Mad Zach Gets Hands-On With Maschine Jam

Last September, Native Instruments introduced the Maschine Jam, a complementary step sequencing, mixing, and arranging controller to the Maschine software. We asked Mad Zach to take a deep review and exploration of the new control surface and share his findings. Watch the full video inside today’s article.

Mad Zach Hands-On With The Maschine Jam

Instead of a simple review, in the video above Mad Zach takes time to do a proper in-studio hands-on workflow overview of the Maschine Jam controller. Watch closely as he sets up basic step sequencing, adds in samples from a drum machine, vinyl record, and synth.

He moves on to showing off snapshots and snapshot morphing – something that wasn’t quite ready at the launch of the Jam when we released our initial feature overview last year. Snapshot morphing is pretty awesome, and a natural continuation of the Lock feature. It allows producers to save parameter settings and then transition between them (morphing). Here’s NI’s official video showing off the feature:

Less Focus On Screens

An interesting element of the Jam is the lack of screens. This feels incredibly intentional, NI instead opting to have the LEDs and control layout communicate the software’s state. Notice how in his studio, Zach’s Maschine MK2/Maschine Jam setup  is on the other side of the room from his computer screens. It’s a good indication of how well the dual setup works to be a complete production environment.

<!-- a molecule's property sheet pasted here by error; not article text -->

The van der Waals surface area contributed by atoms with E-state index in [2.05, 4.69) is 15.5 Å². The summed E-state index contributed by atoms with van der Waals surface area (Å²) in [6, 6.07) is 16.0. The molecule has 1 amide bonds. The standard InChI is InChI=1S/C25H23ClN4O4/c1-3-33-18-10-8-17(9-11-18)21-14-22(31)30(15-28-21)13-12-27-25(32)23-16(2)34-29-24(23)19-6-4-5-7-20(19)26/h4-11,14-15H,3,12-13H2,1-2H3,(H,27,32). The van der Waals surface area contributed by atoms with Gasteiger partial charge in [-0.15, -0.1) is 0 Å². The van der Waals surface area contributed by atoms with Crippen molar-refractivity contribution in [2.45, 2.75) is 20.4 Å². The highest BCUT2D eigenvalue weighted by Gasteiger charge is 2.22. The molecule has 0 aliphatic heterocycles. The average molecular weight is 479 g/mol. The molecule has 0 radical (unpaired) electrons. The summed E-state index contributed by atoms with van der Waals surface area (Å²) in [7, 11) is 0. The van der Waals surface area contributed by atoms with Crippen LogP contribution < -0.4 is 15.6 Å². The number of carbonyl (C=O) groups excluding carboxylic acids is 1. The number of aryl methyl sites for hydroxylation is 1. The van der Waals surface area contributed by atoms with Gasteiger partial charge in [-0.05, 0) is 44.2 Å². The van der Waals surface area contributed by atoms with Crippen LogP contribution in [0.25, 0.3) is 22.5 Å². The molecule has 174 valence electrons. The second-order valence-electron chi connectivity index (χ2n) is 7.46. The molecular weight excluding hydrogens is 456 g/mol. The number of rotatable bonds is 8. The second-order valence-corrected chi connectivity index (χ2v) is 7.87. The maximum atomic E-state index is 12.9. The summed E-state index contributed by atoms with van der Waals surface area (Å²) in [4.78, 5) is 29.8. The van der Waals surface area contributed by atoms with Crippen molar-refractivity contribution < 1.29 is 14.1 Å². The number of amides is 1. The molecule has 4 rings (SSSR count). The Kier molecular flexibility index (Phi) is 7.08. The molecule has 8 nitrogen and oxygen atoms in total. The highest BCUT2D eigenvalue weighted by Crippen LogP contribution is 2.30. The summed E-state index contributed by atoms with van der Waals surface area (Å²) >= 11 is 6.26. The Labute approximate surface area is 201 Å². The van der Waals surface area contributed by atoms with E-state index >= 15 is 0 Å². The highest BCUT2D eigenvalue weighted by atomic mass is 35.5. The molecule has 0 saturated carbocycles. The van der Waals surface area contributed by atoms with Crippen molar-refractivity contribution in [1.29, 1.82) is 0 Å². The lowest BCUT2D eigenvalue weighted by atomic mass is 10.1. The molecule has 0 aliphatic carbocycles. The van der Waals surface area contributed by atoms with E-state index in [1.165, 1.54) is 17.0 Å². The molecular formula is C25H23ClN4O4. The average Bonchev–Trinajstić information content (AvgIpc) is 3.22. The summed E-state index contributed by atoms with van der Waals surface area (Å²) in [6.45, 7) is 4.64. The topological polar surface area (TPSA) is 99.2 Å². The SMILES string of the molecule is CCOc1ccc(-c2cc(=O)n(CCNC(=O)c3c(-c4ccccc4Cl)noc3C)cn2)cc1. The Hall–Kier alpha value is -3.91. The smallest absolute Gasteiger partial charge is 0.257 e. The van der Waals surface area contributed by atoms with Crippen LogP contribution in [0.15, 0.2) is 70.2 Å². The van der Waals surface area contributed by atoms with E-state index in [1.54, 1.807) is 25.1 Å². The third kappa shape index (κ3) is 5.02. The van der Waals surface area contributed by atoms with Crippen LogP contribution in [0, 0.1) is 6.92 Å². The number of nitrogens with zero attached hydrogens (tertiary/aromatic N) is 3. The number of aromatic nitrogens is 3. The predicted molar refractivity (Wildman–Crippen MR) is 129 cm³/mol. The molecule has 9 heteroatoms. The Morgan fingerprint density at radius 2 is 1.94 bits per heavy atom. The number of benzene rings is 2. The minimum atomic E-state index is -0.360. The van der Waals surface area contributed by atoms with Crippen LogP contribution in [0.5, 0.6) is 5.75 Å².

Layering By Adding An Additional MIDI Controller

Normally you can only trigger one group at a time with the Maschine hardware – but using an extra MIDI controller Zach is able to trigger multiple groups at the same time. Watch the video to see how he does it!

A few other notes and insights from the video:

  • touch strips are powerful, but they also can easily cause a sudden unexpected change if you brush against them. Be careful!
  • yes, Maschine is really pronounced “mash-ee-nuh” – particularly if you’re in Berlin. Mad Zach lives in Berlin.
  • We don’t recommend stacking your MIDI controllers. That’s why Mad Zach made a stand for his Midi Fighter 3D out of chop sticks and electrical tape to put it on top of the Maschine:

Keep watching: more great articles and videos from Mad Zach

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Comments (14)
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  • Janusz

    Could you just put maschine mk2 into midi mode to trigger this layered snapshots?

  • killmedj

    Love ya work man!

  • Mo

    I think the Jam is a great adition to the regular Maschine but i really really dislike the touch strips. Simple faders would be a lot better in my opinion. I would think about buying one with faders but not with the touch strips.

    • SweetGwendoline

      I would also always prefer physical faders. But many functions that the Jam touchstrips provide couldn’t be done with regular faders. e.g. the whole brushing notes and switching values when the focus of the faders are switched or lock is enabled.

      They didn’t just put on touchstrips to replace faders, they really implemented them in a very thought through way.

    • Roy Bear

      Those strips are the best hardware feature on this controller.
      you cant do all the crazy stuff with regular fader.

  • Kevin Basher

    Impressive and inspiring!

  • zendoo

    I mostly use the maschine for finger drumming and to bring in background loops. I like the Jam! I just wish it were $100 less.

    • Unreallystic

      paying for that software you most likely already have…

      • Roy Bear

        … and not be able to resell this.
        Why NI, why?

  • Scott Frost

    Good video. You said sampling in Ableton was a pain, but have you tried it in Push2 ? Might be worth a comparison and see which one you like better.